Five Clinicians Weigh In

A therapist is ready for a new challenge, a new context in which to put their clinical skills to work. Here, five clinicians offer practical guidance on finding rewarding projects.

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Out of Office

Therapists’ Passions and What They Teach Us about Practice

Therapists aren’t just therapists. We’re people, with interests, hobbies, and passions that not only give us fulfilment outside of work, but enhance our ability to return to the office day after day with a clear head and renewed focus. And some therapists’ passions, it turns out, are pretty darn cool.

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David Burns on Overcoming Self-Criticism

A Pioneer of CBT on his Journey to “Feeling Great”

David Burns's book, Feeling Good, brought the cognitive revolution to the public. In his new book, Feeling Great, he draws on decades of clinical work to present readers with what he calls, “cognitive therapy on steroids.”

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Helping Parents in Stressful Times

Clinicians Weigh in on Pandemic Parenting

A therapist has been working with a parent on implementing a kinder, gentler style of interaction with her boisterous kids, but the coronavirus is creating so much stress that she's reverted to doling out harsh punishments. Here, five clinicians offer practical guidance.

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Reaching “Unreachable” Teens & Tweens

12 Tips to Get You in the Side Door

Building a relationship with a heavily armored, developmentally regressed, profoundly sad young adolescent is no small feat. This is where the art of this work comes in.

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Asking Clients About Racial Stress and Trauma

How to Broach the Topic Appropriately

Talking to clients of color about race and experiences of racial trauma is critical. But many white clinicians struggle with how to open these discussions.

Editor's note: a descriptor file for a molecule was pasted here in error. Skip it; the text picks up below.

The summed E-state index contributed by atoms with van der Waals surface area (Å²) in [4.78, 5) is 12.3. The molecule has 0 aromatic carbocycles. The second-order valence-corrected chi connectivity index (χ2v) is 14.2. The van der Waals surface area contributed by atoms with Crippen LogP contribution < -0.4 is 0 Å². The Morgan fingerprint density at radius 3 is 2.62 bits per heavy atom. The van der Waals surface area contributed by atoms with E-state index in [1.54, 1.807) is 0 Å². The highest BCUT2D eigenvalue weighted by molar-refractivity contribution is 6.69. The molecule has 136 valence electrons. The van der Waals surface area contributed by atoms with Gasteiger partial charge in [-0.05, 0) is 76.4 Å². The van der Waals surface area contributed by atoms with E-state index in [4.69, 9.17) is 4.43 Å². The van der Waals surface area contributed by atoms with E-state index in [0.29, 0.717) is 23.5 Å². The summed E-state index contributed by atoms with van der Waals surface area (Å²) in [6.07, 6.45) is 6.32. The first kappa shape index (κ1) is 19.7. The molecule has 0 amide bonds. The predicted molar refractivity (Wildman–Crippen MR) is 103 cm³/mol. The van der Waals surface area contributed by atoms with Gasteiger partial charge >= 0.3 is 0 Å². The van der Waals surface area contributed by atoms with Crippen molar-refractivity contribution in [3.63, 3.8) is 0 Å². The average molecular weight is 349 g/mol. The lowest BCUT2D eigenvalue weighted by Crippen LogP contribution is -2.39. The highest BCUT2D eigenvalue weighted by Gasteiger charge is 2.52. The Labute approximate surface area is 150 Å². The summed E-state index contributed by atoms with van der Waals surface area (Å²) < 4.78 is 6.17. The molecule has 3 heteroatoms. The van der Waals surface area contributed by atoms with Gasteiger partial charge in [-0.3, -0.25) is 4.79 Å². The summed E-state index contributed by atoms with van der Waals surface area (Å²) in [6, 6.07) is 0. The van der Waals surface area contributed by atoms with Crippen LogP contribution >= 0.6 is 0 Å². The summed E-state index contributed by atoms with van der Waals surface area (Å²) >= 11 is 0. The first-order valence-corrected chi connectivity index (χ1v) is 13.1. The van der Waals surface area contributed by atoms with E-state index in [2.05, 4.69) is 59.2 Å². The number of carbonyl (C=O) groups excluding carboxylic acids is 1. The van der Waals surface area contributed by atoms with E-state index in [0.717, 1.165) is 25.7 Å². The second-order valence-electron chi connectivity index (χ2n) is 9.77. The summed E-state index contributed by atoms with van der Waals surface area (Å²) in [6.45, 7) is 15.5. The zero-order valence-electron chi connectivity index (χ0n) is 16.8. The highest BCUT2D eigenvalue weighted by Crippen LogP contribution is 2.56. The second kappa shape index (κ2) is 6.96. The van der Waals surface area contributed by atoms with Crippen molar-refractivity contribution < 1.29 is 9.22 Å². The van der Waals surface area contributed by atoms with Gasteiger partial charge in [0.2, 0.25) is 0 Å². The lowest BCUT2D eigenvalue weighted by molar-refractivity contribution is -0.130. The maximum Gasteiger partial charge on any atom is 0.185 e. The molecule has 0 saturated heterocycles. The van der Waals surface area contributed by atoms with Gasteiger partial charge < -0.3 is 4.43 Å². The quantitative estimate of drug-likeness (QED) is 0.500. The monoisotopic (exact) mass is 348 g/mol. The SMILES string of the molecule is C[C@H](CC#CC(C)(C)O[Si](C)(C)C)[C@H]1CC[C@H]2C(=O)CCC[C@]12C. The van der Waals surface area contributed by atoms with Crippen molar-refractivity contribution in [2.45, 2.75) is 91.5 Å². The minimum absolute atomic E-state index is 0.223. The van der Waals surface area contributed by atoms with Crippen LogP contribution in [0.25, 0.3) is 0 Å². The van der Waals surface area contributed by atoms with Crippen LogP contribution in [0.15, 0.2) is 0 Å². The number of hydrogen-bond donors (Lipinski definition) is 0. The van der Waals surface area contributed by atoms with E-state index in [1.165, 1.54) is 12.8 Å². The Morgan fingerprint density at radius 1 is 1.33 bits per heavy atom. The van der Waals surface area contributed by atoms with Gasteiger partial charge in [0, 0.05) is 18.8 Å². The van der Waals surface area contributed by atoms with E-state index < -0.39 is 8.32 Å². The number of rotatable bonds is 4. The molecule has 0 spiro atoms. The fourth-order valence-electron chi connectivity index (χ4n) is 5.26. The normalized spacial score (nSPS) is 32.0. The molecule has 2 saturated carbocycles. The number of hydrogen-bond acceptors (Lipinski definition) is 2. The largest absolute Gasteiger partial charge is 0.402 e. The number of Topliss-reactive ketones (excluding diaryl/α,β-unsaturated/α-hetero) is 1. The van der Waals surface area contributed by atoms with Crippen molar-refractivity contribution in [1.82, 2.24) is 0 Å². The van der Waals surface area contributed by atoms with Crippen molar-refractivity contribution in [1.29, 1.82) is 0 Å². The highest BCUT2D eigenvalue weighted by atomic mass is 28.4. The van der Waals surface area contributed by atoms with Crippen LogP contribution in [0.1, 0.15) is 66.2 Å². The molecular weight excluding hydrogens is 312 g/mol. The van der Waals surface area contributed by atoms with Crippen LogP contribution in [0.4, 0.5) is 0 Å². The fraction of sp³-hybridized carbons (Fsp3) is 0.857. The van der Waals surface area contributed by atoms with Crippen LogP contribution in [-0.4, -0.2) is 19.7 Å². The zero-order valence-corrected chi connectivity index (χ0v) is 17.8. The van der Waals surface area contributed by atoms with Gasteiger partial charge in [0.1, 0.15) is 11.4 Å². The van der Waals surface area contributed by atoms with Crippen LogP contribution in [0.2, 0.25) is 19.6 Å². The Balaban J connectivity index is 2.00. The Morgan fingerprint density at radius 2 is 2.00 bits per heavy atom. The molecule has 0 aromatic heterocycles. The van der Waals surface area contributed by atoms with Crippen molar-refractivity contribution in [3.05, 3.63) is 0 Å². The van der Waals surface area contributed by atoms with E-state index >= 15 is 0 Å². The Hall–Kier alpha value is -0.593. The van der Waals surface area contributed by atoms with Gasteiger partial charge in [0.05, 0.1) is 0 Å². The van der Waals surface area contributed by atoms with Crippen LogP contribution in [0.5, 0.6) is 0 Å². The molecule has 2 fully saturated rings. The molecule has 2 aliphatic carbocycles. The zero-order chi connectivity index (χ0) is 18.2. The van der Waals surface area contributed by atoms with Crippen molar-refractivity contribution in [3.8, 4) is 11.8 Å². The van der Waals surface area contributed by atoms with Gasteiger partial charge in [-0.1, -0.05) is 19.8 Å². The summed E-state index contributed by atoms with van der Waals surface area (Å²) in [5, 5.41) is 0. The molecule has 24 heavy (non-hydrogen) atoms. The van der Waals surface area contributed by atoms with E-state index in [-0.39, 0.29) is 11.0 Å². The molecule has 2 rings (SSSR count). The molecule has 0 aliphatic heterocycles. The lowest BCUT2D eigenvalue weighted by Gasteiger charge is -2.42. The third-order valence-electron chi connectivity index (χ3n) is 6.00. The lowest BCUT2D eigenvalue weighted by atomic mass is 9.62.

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Therapy From the Podcast Studio

Lori Gottlieb and Guy Winch discuss “Dear Therapists”

The therapists and writers have teamed up to produce a podcast that addresses a listener’s problem, provides specific advice, and then checks in to see whether or not it helped—all the while trying to work together as a team and provide a unified response.

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It's Never Too Late

Dan Siegel Shares a Life-Changing Therapeutic Moment

By Daniel Siegel - A therapist’s skill base and experience are vital to good therapy. But they’re rarely enough. The following story, taken from Daniel Siegel's 2017 Networker Symposium Dinner Storytelling piece, highlights the need to bring vulnerability and some measure of risk into the treatment room, letting go of any secret ambition to become a Master of the Therapeutic Universe. There’s no such person.

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Empowering Relationships Despite Political Divides

How to Find and Reaffirm Shared Values

For the roughly 23 percent of married couples who don’t share a political affiliation, disagreements over a party or candidate can easily escalate into personal attacks that threaten an otherwise healthy relationship.